"It was a huge culture shock!" she said.

But Martin recalled that Spokanites were so friendly and she enjoyed experiencing local culture. 

"A farmer took us to his farm-I had never been to a farm!" she said. "We rode horses and they cooked dinner for us." 

Martin was even brave enough to go on a blind date. A Japanese-American volunteer at the Chinese Pavilion set Martin up with an attorney, Terry Martin, who would become her future husband. She remembers doing all the talking on their first date to A&W and the Viking Tavern. 

"He had long hair and sideburns, a polyester suit and platform shoes," she said. "He was charming with big brown eyes and very good-looking." 

But she realized there was no sense devoting herself to him since she was leaving in six months, but they wrote many letters and talked on the phone as often as they could. 

When Martin returned to Taiwan, she became a bit of a celebrity as the assistant manager at the swanky Hilton Hotel and also the creator of her own children's TV show. But she felt like the men in her home country didn't share her view of marriage and were all too willing to carry on extra-marital affairs. 

"I wanted to find a man to mate with for life, like a swan," she said.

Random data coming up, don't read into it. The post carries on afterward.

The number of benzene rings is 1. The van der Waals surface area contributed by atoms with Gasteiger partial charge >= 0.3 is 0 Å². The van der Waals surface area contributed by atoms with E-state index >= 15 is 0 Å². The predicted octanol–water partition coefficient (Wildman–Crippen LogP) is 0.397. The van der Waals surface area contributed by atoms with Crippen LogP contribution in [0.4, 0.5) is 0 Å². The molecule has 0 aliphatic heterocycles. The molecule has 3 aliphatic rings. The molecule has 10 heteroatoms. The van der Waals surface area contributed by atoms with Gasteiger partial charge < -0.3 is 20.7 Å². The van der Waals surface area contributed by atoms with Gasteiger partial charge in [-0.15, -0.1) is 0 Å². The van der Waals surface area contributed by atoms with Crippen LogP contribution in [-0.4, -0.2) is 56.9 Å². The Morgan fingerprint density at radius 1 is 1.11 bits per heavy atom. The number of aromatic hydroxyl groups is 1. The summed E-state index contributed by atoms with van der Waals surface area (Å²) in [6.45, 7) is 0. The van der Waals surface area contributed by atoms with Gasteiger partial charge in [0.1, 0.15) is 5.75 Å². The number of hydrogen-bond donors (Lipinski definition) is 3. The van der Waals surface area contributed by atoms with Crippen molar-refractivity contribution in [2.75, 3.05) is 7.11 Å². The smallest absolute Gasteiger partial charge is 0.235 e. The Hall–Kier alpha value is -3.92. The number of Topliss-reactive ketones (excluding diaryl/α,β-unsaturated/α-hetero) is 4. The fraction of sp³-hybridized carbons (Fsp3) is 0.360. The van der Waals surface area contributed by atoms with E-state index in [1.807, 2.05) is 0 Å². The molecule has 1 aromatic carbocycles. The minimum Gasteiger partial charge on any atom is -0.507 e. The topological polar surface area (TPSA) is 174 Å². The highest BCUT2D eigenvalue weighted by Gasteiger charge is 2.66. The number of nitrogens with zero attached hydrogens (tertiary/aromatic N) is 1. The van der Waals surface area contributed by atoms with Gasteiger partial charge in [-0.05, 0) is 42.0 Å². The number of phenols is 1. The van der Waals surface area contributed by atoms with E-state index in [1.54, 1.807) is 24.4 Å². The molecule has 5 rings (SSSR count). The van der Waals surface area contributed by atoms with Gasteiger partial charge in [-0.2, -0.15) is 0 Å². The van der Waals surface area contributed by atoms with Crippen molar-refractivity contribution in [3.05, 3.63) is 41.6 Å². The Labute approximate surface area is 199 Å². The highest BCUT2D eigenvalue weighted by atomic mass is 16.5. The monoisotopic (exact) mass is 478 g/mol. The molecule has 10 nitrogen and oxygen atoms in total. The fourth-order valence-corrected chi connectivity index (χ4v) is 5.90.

And the one person who seemed to share her value of marriage was Terry. With the help of Tom Foley, Martin obtained a fiancée visa. She and Terry were married in August 1975. 

In 1980, Martin opened a travel agency, Jet Set Travel, where she loved meeting people and leading tours. She closed the business in 1999, and since then has been working on her golf game at least four days a week as well as watercolor painting. 

Martin and her husband also moved from north Spokane to Liberty Lake in 1999. Her husband wanted a lake house, but Martin said "over my dead body" since she did not want two of everything to take care of. They compromised by moving to Liberty Lake where she enjoys watching the birds and other wildlife from her home. 

"What a little paradise. Your worries just seem to fly away when you see that water," she said. "You can't beat life out here." 

Martin was on the committee for the Expo '74 anniversary gala this year. One of the friends she met who worked in the Philippines booth, Lena Wilbert, also gathered for the event. Lena met her husband, Charles Wilbert, during the Expo and they have a home in Liberty Lake as well. 

For Martin, Expo '74 was an important moment for Spokane. 

"It's a piece of history we should be proud of," she said. "No one should ever forget."

• • • 

Frances Martin

Where she grew up
Taipei, Taiwan

Memory from Expo ‘74
Bing Crosby serenading her with "White Christmas"

Favorite activity

Favorite restaurant
Hay J's Bistro

What she loves about Liberty Lake
"It's like a little village. You meet all kinds of people. It's a great place, especially in summer time."